Earthquake Update (15 March). News from Tokyo, and Tochigi…
The Tohoku Earthquake (東北地震). “Tohoku” (東北) means Northeast (or, literally, “East North”). It’s the region of Japan the off-the-coast 9.0 magnitude quake struck, where a terrible tsunami hit and where most of the damage and loss of life is isolated. The city of Sendai, on the coast of Sendai Prefecture, is where one part of the terrible tsunami (津波) struck. You can see Sendai and Japan’s Tohoku Region on the map below (that is, the Northeast part of the main island, Honshu), with Sendai being pretty much in the heart of the Tohoku Resion. I’ve copied and pasted from friend Chris J’s (March 15 updated) blog. Chris lives in the Tokyo suburbs.
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This blog post is really meant to guide you, readers of LetsJapan.Wordpress.Com, to said Tokyo friend, Chris’, blog and its insightful and in-depth updates on the quake: Accidentally a Blog. Chris and I (and many, many others who live or have lived in Japan) have been carrying on a Twitter/Email/Facebook dialog over the past few days with the upshot being that U.S.-based media types are distorting coverage of the earthquake and tsunami.
Here’s an excerpt from Chris’ March 15 update:
“Trash and mail service ran on normal schedule and Yuko published the school newsletter (for which she is currently editor) as planned. Again, like yesterday, we did not lose power during the evening. However we did go into low-power mode as a family during the scheduled block to help save energy. Unlike yesterday, many parts of Tokyo and the surrounding area did have blackouts. I believe these were of shorter duration than the standard three-hour block, but that may vary from location to location. . . . The danger is that ultimately nuclear material in the reactor could melt and seep through the casing into the ground. There is no concern that a nuclear explosion could take place. Tokyo is not in danger of being obliterated by a nuclear event. (As disappointed as media networks may be I am sure.) I do believe that we will have some contamination to the environment from at least partial meltdown but this is not the Armageddon being suggested by foreign media. . . .”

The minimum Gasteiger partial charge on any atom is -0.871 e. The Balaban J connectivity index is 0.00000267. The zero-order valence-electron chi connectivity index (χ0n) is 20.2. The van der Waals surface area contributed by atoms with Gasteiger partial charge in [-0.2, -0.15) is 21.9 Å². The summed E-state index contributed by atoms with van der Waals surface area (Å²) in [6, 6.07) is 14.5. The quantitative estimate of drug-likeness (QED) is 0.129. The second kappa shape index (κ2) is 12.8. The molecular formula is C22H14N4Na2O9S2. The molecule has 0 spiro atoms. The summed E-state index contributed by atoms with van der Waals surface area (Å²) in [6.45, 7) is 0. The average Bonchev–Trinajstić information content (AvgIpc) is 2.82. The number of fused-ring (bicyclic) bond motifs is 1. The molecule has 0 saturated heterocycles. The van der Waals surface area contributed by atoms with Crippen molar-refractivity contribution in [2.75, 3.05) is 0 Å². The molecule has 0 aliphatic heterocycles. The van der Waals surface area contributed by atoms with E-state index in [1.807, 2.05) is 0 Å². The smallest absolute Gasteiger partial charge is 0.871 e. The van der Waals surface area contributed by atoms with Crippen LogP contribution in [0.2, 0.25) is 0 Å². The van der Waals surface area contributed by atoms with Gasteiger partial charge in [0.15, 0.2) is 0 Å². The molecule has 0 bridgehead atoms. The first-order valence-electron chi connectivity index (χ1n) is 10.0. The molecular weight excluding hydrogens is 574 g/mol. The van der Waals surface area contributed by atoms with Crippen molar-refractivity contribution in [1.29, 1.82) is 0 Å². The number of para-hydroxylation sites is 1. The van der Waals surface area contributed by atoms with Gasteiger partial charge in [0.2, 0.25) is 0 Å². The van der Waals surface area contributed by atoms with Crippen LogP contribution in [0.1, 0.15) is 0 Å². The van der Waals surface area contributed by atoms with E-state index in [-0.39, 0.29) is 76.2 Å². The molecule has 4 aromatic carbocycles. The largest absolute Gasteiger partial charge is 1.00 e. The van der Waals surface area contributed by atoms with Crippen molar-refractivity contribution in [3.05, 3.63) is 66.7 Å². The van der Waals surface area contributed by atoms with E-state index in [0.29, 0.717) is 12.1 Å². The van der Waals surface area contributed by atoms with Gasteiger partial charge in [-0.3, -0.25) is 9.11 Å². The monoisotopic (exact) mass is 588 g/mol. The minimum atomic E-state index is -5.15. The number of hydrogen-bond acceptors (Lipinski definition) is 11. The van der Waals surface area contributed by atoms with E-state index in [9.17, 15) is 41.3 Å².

And here’s an excerpt from Chris’ March 14 update:
“[T]he foreign media is painting a picture of apocalypse that would leave those unfamiliar with Japan with the belief that this entire country has been reduced to rubble and we are being picked apart by crows (Though we do have more than our fair share of crows). This scenario is not even remotely close to reality. The fact is that a small area of the main island of Honshu has been decimated by a 9.0 earthquake and — more importantly — the tsunami that arrived nine minutes later….”
More than an indictment of the international media, Chris’ blog, and today’s (March 14, 2011) update provides readers with a real, on-the-ground, walk-through of conditions in Tokyo. Photos and videos are included. Some of it is, indeed, very sobering. Much, though, tells the story of people coping and living their lives in a non-post-apocalyptic Tokyo. I cannot recommend Chris’ blog enough.
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After the recent nuclear plant developments, I have been asked time and again when I am leaving Tochigi. The answer is – I am not leaving.
The morning panic of March 15th is over, things at the nuclear power plant in Fukushima seemed to have stabilized, radiation levels are falling, life goes on, we are staying. Why? Because NOTHING is happening. Really. As hard as it is to believe, and I know the media has you thinking about some sort of end of days scenario, it’s still liveable.
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Here’s a great article from the L.A. Times on Japanese manners and stoicism in the face of hardship. Excerpt:
“She was elderly and alone, injured and in pain. When the massive earthquake struck, a heavy bookshelf toppled onto Hiroko Yamashita, pinning her down and shattering her ankle.
“When paramedics finally reached her, agonizing hours later, Yamashita did what she said any “normal” person would do, her son-in-law recounted later: She apologized to them for the inconvenience, and asked if there weren’t others they should be attending to first.”
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Streaming news from Japan
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If you at least read hiragana (ひらがな), here’s a very good collection of timely vocabulary worth studying (Earthquake-, Tsunami-, Nuclear Energy-related terms).
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